Many hospitality workers have opted for other jobs — possibly at places like Amazon or UPS — or remained unemployed until a better opportunity comes up, said Robert Bruno, a professor of labor and employment relations at the University of Illinois Urbana-Champaign.
While some businesses have increased wages to entice workers, other benefits like paid sick time or paid family leave are still lagging, he said.
“They were bad jobs then, and they’re only maybe moderately better jobs now,” he said.
‘I couldn’t just go back to that job without full benefits’
Townsend, 35, had worked at McDonald’s since 2014. She’s seen the wanted signs trying to lure potential workers with added benefits, but Townsend said she also wants labor protections.
“I would go back, but it would have to be with a union to back it,” she said. “I would have to get full medical benefits to get back to that job. I couldn’t just go back to that job without full benefits.”
Before leaving her job, she worked about two six-hour shifts per week at $14 an hour, she said. In her last months there, she was told to train younger workers but wasn’t paid more for the extra work. She also found it stressful working with teenagers.
In contrast, in one recent day delivering food, she worked five hours and made $71, she said. At times, she’s made slightly more than she used to — and she can get the money that same day.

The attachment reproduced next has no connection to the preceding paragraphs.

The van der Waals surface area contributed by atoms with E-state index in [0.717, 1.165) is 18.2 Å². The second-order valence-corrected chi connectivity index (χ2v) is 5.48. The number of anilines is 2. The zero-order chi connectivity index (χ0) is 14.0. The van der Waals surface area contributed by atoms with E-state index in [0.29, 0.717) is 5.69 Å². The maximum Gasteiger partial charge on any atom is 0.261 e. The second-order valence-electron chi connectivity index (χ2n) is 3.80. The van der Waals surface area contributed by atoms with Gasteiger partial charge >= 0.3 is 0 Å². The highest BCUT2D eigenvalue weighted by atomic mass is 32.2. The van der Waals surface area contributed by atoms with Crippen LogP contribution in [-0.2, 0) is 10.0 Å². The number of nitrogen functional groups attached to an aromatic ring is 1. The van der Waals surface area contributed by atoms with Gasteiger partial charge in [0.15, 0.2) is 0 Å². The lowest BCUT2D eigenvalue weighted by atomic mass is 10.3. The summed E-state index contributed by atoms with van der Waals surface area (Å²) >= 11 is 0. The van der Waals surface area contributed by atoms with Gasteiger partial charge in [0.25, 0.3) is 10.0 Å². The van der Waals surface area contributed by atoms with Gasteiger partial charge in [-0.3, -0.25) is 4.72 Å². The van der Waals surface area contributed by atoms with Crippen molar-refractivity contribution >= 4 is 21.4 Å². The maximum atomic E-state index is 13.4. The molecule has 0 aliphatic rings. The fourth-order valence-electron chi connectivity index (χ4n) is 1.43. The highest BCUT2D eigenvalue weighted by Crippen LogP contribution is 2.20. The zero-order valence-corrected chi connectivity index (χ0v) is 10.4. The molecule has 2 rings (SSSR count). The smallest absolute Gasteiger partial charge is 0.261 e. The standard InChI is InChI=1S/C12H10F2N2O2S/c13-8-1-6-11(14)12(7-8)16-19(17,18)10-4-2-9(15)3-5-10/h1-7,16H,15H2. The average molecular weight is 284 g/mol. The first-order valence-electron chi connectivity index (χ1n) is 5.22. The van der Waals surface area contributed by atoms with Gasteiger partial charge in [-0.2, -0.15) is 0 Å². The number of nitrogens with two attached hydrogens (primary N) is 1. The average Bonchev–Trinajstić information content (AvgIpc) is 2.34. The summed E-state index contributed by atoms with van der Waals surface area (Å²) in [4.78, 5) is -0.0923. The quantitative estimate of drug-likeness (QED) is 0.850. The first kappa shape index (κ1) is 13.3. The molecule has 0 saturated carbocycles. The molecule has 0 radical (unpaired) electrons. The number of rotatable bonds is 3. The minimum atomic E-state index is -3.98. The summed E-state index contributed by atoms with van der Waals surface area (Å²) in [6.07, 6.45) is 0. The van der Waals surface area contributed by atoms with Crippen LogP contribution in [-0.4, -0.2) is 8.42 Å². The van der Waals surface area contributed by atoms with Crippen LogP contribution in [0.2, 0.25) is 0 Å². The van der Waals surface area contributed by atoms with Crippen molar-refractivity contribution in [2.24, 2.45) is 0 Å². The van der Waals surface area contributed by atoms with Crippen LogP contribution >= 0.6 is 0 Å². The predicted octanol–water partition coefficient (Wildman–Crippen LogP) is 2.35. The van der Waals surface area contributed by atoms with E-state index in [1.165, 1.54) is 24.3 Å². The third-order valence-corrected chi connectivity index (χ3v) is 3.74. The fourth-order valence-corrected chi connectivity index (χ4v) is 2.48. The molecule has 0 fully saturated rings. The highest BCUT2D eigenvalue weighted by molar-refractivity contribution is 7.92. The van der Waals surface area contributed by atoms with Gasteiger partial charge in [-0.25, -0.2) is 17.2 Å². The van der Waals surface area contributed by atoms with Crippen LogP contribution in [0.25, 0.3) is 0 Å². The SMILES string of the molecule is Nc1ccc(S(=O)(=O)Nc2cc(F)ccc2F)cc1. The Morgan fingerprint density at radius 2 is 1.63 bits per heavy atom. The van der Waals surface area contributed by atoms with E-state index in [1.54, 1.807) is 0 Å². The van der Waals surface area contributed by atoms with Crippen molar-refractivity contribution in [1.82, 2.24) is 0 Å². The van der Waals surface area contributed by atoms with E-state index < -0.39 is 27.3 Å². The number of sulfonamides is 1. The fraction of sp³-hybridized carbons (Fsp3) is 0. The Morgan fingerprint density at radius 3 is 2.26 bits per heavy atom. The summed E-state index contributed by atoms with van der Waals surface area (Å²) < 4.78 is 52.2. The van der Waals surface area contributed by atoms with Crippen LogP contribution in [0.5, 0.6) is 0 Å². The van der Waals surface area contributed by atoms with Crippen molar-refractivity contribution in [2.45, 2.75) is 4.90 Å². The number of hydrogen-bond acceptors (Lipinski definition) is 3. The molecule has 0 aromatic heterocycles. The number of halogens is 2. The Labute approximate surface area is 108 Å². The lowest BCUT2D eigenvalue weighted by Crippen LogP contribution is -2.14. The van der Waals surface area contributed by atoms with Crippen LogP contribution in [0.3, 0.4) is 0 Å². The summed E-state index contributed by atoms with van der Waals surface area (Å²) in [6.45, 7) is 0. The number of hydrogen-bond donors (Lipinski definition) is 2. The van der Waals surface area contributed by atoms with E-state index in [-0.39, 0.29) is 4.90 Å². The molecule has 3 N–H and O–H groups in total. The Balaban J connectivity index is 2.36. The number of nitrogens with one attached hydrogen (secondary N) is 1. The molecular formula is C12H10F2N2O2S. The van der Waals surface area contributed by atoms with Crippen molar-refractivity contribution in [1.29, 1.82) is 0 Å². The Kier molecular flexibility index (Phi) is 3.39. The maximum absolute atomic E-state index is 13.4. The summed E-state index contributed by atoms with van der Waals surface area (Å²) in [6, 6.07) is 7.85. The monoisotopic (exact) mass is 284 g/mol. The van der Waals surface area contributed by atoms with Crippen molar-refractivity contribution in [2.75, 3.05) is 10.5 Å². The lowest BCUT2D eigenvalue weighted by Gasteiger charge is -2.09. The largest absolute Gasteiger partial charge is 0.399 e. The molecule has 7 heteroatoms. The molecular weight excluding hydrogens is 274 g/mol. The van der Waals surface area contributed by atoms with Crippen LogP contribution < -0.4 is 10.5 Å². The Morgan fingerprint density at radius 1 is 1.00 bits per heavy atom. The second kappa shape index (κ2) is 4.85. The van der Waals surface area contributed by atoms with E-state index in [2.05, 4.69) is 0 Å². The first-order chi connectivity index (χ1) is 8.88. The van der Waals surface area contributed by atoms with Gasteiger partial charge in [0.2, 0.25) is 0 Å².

‘I’m just kind of afloat right now’
After more than a year and a half without work, Michael Frantz was called back in November to work once a week as a bartender at a downtown restaurant.
He jumped at the opportunity because it meant returning to a union job, represented through UNITE HERE Local 1, with medical benefits. Frantz, who previously had cancer, spent most of the pandemic paying $530 a month for medical insurance.
Frantz, 61, has worked for decades in the service industry and doesn’t think his job will return to how it was before 2020; people have to adjust, he said.
“We will never have that ‘busy’ again that we used to have where you’d be praying to God that somebody was coming in [to work] behind you so that you could leave,” he said. “That’s not how it is these days.”
He now rents a car weekly so he can drive for Uber during the day to make ends meet. He’d always liked driving, and the job gives him a sense of being his own boss.